Priority for council housing

By law, councils must give priority for social housing to certain groups of people. Councils are also free to decide who else gets priority in their area.

How councils decide priority for social housing

Before a council decides how much priority to give you for social housing in its area, it looks at whether you are:

  • eligible to apply for council housing
  • a qualifying person

If you are eligible and qualifying, you can join the council's waiting list or housing register.

To decide how much priority you get, the council looks at how its housing allocations policy applies to you.

Each council decides its own allocations policy. By law, a council's allocations policy must give priority to certain groups of people. This is called reasonable preference.

Each council can also decide who else gets priority within its area. Councils can decide to give extra priority to people who have lived in the area for a certain length of time or to people who are working.

Most councils use a points or a banding system to award you higher or lower priority.

Find out about a local council's housing policy 

Check the rules for housing in different council areas. They vary from area to area. It may be easier for you to get housed in one area rather than another.

Many councils produce leaflets that explain their policy. You can find these at the council's housing office, in libraries or community centres or online.

Waiting time for a council home

Your chances of getting a home and how long this takes depend on:

  • availability of social housing in the council's area
  • levels of demand for social housing
  • your level of priority or preference
  • how flexible you can be in terms of type of property and areas you would consider

The council you apply to may operate a choice-based lettings scheme. This means you must register your interest in available properties rather than wait for an offer to be made to you.

The council should tell you what your chances are of getting a council or housing association home in its area. It should give you an idea of how long this may take. Some councils award extra points or preference for waiting time.

Priority if you are homeless

The council must give you reasonable preference on its waiting list or housing register if you are legally classed as homeless.

How much priority you get may depend on why you had to leave your last home, if you are classed as being in priority need and whether you have a local connection to the area.

Priority if you are living in poor conditions

The council must give you reasonable preference for social housing if your home:

  • is in serious disrepair
  • is unsanitary, for example it doesn't have proper drainage and sewerage
  • lacks basic washing and cooking facilities

There is usually a scale of priority for poor conditions. You get more points or a higher band if the council decides that your home is in such bad condition that it is dangerous or potentially damaging to your health.

To decide how much priority you should get for council housing, the council visits your home to inspect it and assess how bad the conditions are. 

Priority if you have a medical condition

You may get reasonable preference if anyone in your household has physical or mental health problems that are made worse by where you live or mobility problems that make it difficult to get around your home.

When you apply for council housing, give as much information as possible about any health problems. Tell the council how your health problems are affected by where you live. Explain the difficulties the medical condition or disability causes. Include details of any doctor, health worker or social worker who can support your application.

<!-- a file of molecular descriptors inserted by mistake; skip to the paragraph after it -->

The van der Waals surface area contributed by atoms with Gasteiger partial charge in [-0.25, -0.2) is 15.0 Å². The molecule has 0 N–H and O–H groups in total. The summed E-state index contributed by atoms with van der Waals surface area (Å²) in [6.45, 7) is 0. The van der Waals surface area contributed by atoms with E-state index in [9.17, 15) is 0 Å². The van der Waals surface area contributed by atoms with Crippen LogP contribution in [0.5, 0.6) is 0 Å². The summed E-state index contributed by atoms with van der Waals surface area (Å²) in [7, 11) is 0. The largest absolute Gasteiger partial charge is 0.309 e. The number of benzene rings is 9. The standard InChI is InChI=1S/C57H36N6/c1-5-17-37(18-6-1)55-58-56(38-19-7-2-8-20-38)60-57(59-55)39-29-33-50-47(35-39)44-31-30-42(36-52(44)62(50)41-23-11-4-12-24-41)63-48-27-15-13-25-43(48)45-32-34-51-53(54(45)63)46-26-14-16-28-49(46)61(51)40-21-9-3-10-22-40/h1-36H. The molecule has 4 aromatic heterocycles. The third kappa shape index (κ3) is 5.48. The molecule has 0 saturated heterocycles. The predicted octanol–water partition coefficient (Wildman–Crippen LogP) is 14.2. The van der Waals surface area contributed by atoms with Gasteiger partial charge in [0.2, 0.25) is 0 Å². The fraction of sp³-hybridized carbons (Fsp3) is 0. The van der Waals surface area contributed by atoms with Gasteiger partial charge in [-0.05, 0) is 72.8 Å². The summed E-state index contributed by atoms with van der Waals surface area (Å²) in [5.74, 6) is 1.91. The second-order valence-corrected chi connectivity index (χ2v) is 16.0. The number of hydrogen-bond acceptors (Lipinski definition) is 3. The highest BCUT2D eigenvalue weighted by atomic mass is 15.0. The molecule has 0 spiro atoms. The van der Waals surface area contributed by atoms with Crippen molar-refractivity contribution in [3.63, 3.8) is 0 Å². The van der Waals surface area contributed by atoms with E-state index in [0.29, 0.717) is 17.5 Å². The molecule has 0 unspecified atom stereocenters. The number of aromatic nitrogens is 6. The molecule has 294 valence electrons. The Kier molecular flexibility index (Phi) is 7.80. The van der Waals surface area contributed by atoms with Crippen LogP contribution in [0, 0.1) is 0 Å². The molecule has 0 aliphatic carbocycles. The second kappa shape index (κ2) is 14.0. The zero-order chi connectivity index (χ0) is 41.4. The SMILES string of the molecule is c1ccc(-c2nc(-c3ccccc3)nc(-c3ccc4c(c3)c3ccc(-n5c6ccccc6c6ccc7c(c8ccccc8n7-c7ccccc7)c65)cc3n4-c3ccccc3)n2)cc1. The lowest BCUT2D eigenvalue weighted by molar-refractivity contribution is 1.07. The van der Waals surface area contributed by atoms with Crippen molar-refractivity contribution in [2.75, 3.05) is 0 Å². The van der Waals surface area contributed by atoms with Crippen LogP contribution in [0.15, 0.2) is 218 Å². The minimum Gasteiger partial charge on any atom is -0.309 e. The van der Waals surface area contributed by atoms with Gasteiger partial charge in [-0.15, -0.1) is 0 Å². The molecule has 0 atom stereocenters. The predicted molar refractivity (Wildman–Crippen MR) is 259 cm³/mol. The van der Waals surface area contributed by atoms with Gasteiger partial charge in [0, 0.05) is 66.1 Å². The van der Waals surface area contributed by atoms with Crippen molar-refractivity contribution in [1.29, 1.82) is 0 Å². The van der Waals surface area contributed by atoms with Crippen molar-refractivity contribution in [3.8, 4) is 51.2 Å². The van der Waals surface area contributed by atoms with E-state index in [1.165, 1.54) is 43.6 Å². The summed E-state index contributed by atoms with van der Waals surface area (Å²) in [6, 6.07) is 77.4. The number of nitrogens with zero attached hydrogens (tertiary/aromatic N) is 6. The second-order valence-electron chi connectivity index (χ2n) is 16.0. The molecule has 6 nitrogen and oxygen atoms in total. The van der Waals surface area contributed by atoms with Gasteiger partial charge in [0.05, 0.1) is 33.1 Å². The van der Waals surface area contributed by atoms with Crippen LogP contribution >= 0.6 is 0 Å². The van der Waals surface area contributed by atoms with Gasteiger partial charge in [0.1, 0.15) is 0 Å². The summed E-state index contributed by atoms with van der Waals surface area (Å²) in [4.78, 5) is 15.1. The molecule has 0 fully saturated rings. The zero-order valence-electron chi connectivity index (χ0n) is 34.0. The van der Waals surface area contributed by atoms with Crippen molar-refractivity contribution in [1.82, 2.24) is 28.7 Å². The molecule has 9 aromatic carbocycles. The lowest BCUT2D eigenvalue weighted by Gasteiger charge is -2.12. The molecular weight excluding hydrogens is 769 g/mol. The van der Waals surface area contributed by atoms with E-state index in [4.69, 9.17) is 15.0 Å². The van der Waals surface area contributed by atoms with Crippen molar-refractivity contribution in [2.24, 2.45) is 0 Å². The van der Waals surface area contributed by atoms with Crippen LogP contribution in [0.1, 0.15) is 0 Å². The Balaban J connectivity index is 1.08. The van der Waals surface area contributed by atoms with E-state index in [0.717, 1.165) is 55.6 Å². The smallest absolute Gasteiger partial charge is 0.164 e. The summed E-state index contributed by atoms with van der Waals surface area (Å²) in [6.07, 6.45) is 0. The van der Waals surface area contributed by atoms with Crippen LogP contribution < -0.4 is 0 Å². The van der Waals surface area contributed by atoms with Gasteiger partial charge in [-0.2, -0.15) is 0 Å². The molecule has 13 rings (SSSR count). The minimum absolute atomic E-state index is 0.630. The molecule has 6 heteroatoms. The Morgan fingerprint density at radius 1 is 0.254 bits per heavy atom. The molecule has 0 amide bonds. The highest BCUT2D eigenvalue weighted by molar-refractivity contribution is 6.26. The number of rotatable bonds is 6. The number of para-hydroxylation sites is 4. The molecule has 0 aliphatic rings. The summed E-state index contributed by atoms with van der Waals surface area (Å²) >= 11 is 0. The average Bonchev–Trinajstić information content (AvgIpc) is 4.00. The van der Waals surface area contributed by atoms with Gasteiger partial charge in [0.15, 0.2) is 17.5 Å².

The council normally asks a doctor, health visitor or other expert to assess your medical problems. This may be an independent person who does not know you. The council may also contact your GP.

Priority if you need to live in a particular area

You should get reasonable preference on the council housing waiting list or housing register if you need to live in a particular area for social or welfare reasons.

This may be so you can access support networks in the area. For example if:

  • someone in your household attends a special school in the area
  • you're leaving care and need to be close to people who can support you
  • you need to be close to a relative so they can look after you

You can get also reasonable preference in an area if you need to be there to look after a close relative with health problems.

Having friends or family in the area won't always be enough to give you extra points, but the council may consider it.

Extra priority if you have served in the armed forces

The council must give you additional preference on the waiting list if you are already in one of the reasonable preference priority groups and you are a:

  • former member of the regular armed forces
  • member of the regular or reserve forces who is suffering from a serious injury, illness or disability related to your service
  • bereaved spouse or civil partner who has to leave forces accommodation following your partner's death in service

Extra priority for urgent housing needs

The council can give you additional preference on its housing waiting list if you are in one of the reasonable preference priority groups and you are:

  • at risk of domestic abuse in your current home
  • a witness or victim of crime and at risk of intimidation
  • harassed, threatened or attacked in the local area because of your race or sexuality

Extra priority for those with general housing needs

Councils are encouraged to give greater priority to people who have a good record as a tenant or who benefit the community, for example through employment or voluntary work. 

They can also give more priority to someone who has a local connection.

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